With 20 percent of students identifying as military affiliated and the campus’ close proximity to Joint Base Lewis-McChord, it is safe to say that connecting veterans and civilians plays a crucial role in our community. To help support this connection, UW Tacoma is becoming part of a national discussion. Planting the Oar is a literary discussion group and two credit course that focuses on creating open and honest dialogue between veteran and civilian students at UWT. Meetings take place every Wednesday 5:15–6:45 p.m. in TLB 109.
Sponsored by the National Endowment for the Humanities, Planting the Oar is part of The Telling Project, an eight week national discussion program. The group’s name is based on “The Odyssey,” and refers to Odysseus’ final ritual of leaving his military service behind and planting his oar.
The program provides a platform for open dialogue between members to discuss questions such as: “What does it mean to plant the oar?” “What is necessary for veterans to ‘move on’ from their service?” “How are civilians understood by veterans?” and “What does it mean to be a ‘veteran’ and how do they navigate that identity in a civilian world?”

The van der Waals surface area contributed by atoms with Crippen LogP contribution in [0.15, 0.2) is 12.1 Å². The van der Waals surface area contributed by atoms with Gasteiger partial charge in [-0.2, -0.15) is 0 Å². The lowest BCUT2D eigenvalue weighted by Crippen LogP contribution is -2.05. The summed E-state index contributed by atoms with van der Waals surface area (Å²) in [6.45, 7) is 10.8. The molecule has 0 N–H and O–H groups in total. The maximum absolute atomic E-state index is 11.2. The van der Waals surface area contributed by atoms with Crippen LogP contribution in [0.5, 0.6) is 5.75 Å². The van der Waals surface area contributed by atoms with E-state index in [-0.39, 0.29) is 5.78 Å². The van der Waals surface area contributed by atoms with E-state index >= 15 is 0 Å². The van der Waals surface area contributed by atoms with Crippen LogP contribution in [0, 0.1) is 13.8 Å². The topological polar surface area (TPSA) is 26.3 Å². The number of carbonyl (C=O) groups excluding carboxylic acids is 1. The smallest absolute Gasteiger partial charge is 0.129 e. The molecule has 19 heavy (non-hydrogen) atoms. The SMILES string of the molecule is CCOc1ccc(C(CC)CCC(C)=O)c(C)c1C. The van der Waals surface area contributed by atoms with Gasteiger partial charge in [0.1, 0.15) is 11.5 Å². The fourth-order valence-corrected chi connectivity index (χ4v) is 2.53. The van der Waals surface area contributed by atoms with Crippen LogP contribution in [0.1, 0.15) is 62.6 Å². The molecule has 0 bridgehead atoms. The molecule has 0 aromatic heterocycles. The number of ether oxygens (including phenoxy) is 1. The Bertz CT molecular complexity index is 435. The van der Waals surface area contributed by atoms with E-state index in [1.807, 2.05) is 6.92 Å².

Through literature and spoken word, the group connects civilians and veterans and attempts to cultivate mutual understanding and a supportive community.
In addition to discussing “The Odyssey,” the group will also touch on classic literature such as “Othello,” Wilfred Owen’s poetry and “The Things They Carried.” The group connects literary themes with current phenomena and issues such as homelessness and mental health in veterans.
For more information, email
professor Annie Nguyen at
Alex is studying sustainable urban development. She loves going to events around Tacoma and telling people about them. Her goal is to use her degree to make cities more sustainable.